Plant spacing is based on the ultimate width of the plants. This figure is normally given as a range; for example, 3-5’. If you live in a cold climate and/or want plants to fill in more quickly, plan to space at the shorter end of the range. If you live in a warm climate, are on a limited budget, or are willing to wait longer for plants to touch, use the higher end of the range. Using the larger number is recommended when calculating distance from a building or structure. There’s really no such thing as "maximum spacing": if you don’t want your plants to touch, you can space them as far apart as you’d like. All plant spacing is calculated on center, or in other words, the centers of the plants are spaced one half of their eventual width apart:
Unless you are planting in a straight line, as you might for hedges or edging, space your plants in a staggered or zig-zag pattern for a more interesting and naturalistic look:
Hand-picked at our greenhouse
Shipped to your door
Arrives as young plant
DescriptionSave $10 over buying each plant individually.
These four reliable perennials are perfect for attracting pollinators! Each one blooms for weeks, even months, and their staggered bloom times ensure a food source for winged visitors from late spring clear through autumn. This collection looks fantastic together, or take advantage of the price savings to fill in holes in your garden. Plant in full sun and well-drained soil.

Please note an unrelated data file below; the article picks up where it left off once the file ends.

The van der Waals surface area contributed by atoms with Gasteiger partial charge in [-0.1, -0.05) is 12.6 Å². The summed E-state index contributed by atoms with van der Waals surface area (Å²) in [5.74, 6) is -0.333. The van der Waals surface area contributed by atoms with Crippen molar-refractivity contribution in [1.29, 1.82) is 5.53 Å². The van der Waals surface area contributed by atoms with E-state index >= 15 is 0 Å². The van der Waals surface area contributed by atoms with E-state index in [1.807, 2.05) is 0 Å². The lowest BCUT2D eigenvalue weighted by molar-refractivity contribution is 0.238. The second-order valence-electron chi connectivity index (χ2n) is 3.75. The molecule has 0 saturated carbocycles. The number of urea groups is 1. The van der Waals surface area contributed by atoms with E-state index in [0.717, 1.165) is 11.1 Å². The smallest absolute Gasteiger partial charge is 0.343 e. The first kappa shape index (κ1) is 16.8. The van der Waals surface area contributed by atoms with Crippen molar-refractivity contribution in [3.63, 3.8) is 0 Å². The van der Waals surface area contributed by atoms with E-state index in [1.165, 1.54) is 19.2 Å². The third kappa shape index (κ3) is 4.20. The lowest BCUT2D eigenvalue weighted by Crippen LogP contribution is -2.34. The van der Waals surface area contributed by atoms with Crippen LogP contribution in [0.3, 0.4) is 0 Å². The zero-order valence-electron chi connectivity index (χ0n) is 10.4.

All Plants in this collection are grown and sold in a 1-quart pot.DetailsZone: 4 – 8 Sun exposure: Sun (> 6 hours sun) Height x width: varies from 1-4', depending on plant Flower color: varies depending on plant Foliage color: Green Order of bloom: 'May Night' salvia (late spring), 'Goldsturm' black-eyed Susan (early summer), 'Pardon My Lavender' bee balm (early summer), Russian Sage (late summer)How To GrowSoil: Any well-drained soil will do. 'Pardon My Lavender' bee balm can take some moisture, but the other three plants should be grown on the drier side. Light: Sun - 6+ hrs/day Water: Dry to medium. Water regularly until established. Fertilizing: Generally unnecessary but can be applied in spring if needed. Winterizing: No special care is needed. Allow foliage to remain standing in winter to improve winter survival. Maintenance & pruning: salvia, black-eyed Susan, and bee balm: cut back dead stems in early spring; Russian sage: wait until you see new growth beginning to emerge, then cut back just above those buds.